Skip to main content
You have permission to edit this article.
Georgian opposition leader arrested, protesters set up camp

Georgian opposition leader arrested, protesters set up camp

  • Updated
  • 0

TBILISI, Georgia (AP) — Demonstrators set up tents outside Georgia's parliament building and blocked the capital’s main avenue Tuesday to protest the arrest of the leader of the country's main opposition party.

The demonstration came hours after police stormed the headquarters of the United National Movement and arrested its chairman, lawmaker Nika Melia.

Georgian media reported that about 20 other people were also arrested at the party's headquarters.

The political situation in Georgia has been tense amid allegations of voter fraud in the country's fall parliamentary election. The opposition is demanding a rerun of the vote.

Before the police raid, parliament members named a new prime minister to replace the one who opposed arresting Melia because of concern it would escalate the country’s political crisis.

Melia faces charges of inciting violence during protests that erupted in 2019 when a Russian lawmaker sat in the parliament speaker’s chair during a meeting of lawmakers from Orthodox Christian countries. He had been free on bail.

The new prime minister, Irakli Garibashvili, said the politician's arrest was justified.

“We are building a democratic state, and everyone in the country, no matter to their taste and political views, must obey the law,” he said.

The U.S. Embassy voiced its disapproval, saying in a statement: “Today, Georgia has moved backward on its path toward becoming a stronger democracy in the Euro-Atlantic family of nations.”

“We regret that the call of the United States and other international partners for restraint and dialogue was ignored,” the embassy read.

The European Union appealed for calm.

“We are urging all sides in Georgia to show the necessary restraint, utmost restraint and responsibility, to avoid more escalation in the interest of the country and its people,” European Commission spokesperson Peter Stano said.

Salome Samadashvili, a prominent United National Movement member, vowed the protests would continue “until we reach first the release of political prisoners and then early elections later this year, because we need to go back to the chosen path of the Georgian people, which is a European future.”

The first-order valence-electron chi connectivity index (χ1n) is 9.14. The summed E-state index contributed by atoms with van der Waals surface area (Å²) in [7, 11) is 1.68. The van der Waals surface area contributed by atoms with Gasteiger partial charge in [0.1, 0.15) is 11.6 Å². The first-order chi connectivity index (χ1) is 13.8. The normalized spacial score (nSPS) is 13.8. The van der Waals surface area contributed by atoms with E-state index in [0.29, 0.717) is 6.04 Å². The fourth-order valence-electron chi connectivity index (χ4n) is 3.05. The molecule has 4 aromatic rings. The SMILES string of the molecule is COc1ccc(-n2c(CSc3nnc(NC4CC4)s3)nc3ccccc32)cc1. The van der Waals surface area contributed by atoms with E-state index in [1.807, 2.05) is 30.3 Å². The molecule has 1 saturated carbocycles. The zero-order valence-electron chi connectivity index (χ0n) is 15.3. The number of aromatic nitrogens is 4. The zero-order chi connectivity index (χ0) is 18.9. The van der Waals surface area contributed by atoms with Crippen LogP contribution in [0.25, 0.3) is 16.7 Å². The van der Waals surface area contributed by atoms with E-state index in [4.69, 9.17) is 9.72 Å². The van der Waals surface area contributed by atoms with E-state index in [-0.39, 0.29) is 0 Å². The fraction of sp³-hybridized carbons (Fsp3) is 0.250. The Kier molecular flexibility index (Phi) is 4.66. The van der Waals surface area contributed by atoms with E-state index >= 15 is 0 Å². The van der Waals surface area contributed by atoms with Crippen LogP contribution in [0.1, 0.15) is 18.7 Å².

During the October election, the Georgian Dream party, which has governed Georgia for the last eight years, tallied the largest share of votes at 48%. But opposition parties refused to recognize the results, claiming the count was manipulated.

Georgian Dream was created by Bidzina Ivanishvilli, a tycoon who made his fortune in Russia. But the party's popularity has dwindled steadily amid the country’s economic problems.

Both Georgian Dream and United National Movement are pro-Western and have the stated goals of establishing better relations with possible eventual membership in NATO and the European Union.

But the UNM denounces Ivanishvili's ties to Russia and claims the party pursues pro-Russia policies. The issue is highly contentious in light of a five-day war between Georgia and Russia in 2008 and Russia's control of the separatist Georgian territories of Abkhazia and South Ossetia.

Copyright 2021 The Associated Press. All rights reserved. This material may not be published, broadcast, rewritten or redistributed without permission.

Get Government & Politics updates in your inbox!

* I understand and agree that registration on or use of this site constitutes agreement to its user agreement and privacy policy.

Related to this story

Most Popular

  • Updated

WASHINGTON (AP) — The Senate parliamentarian dealt a potentially lethal blow Thursday to Democrats’ drive to hike the minimum wage, deciding that the cherished progressive goal must fall from a $1.9 trillion COVID-19 relief bill the party is trying to speed through Congress, Senate Democratic aides said.

  • Updated

Connecticut Gov. Ned Lamont is making a major push to legalize the adult use of recreational marijuana after COVID-19 upended the 2020 legislative session, arguing now is the time to finally enact a regulated system that generates new state and local revenue while addressing racial equity issues.

  • Updated

President Joe Biden on Wednesday formally revoked a series of presidential orders and memorandum signed by Donald Trump, including one that sought to cut funding from several cities the 45th president deemed “anarchist” havens and another mandating that federal buildings should be designed in a classical aesthetic.

  • Updated

WASHINGTON (AP) — The increasingly slim odds — and surprisingly thin outreach from the White House — for Neera Tanden’s nomination as head of the Office of Management and Budget are raising growing questions about how long the president will stick with her, in an early test of how he will use his limited political capital.

  • Updated

SACRAMENTO, Calif. (AP) — California Gov. Gavin Newsom signed a $7.6 billion coronavirus relief package on Tuesday that will give at least $600 one-time payments to 5.7 million people while setting aside more than $2 billion in grants for struggling small businesses.

  • Updated

WASHINGTON (AP) — President Joe Biden’s nominee for attorney general says the Justice Department must ensure laws are “fairly and faithfully enforced” and the rights of all Americans are protected, while reaffirming an adherence to policies to protect the department’s political independence.

Recommended for you

Get up-to-the-minute news sent straight to your device.



Breaking News

Breaking Sports News

News Alert